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Guide to the Robert E. Treuhaft Papers TAM 664

Tamiment Library and Robert F. Wagner Labor Archive
Elmer Holmes Bobst Library
70 Washington Square South
10th Floor
New York, NY 10012
(212) 998-2630

Tamiment Library and Robert F. Wagner Labor Archives

Collection processed by Erika Gottfried

This finding aid was produced using ArchivesSpace on July 09, 2018
English using Describing Archives: A Content Standard

Historical/Biographical Note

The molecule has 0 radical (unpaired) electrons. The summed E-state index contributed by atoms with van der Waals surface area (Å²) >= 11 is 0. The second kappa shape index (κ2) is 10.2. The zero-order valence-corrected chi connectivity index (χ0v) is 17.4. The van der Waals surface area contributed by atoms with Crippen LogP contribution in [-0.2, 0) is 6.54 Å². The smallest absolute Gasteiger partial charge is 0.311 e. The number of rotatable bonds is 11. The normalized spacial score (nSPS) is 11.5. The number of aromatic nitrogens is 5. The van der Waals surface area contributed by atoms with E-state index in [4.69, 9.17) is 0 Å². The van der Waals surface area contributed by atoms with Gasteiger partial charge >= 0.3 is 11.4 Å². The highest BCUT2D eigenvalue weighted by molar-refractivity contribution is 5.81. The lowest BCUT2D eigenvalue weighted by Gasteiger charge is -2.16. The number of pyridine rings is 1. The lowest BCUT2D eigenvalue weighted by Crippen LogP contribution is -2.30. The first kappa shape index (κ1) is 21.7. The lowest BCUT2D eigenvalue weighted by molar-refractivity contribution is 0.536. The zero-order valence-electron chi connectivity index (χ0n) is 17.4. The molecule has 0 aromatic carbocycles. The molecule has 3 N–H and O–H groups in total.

Robert Edward Treuhaft, a radical left-wing attorney prominent in progressive and New Left politics in the San Francisco Bay Area, was born in the Bronx, New York City, in 1912, the oldest child of Hungarian Jewish immigrants. He attended public schools and became the first person from his Brooklyn high school to be admitted to Harvard University. He graduated from Harvard in 1934, and obtained a law degree from Harvard Law School in 1937. After graduation from law school he worked for a labor law firm in New York City for, whose clients included the International Ladies Garment Workers Union. In 1941, he took a position in Washington, D.C., with the enforcement division of the wartime Office of Price Administration (OPA). At OPA, he met his future wife, Jessica Mitford Romilly (known as Decca Mitford, radical and rebellious daughter from a famously eccentric and conservative family of British aristocrats), who was also working at the agency. In 1943 Treuhaft left the OPA and moved to the West Coast to work for the War Labor Board's San Francisco office and to join Mitford, who had also taken a job in San Francisco. They married soon after their arrival to the Bay Area. In 1945, Treuhaft joined the law firm of Gladstein, Grossman, Sawyer & Edises. At Gladstein he represented West Coast labor unions expelled from the CIO as a result of accusations that they were Communist-led or dominated. A few years later he and Bertram Edises established their own firm. They became well-known as civil rights attorneys when they successfully defended, Jerry Newson, an 18-year-old African American man, against a framed-up murder charge. Treuhaft also acted as counsel for the East Bay Civil Rights Congress from 1949 to 1956, advocating for clients suffering racial discrimination and he brought pioneering police brutality suits against the Oakland Police department.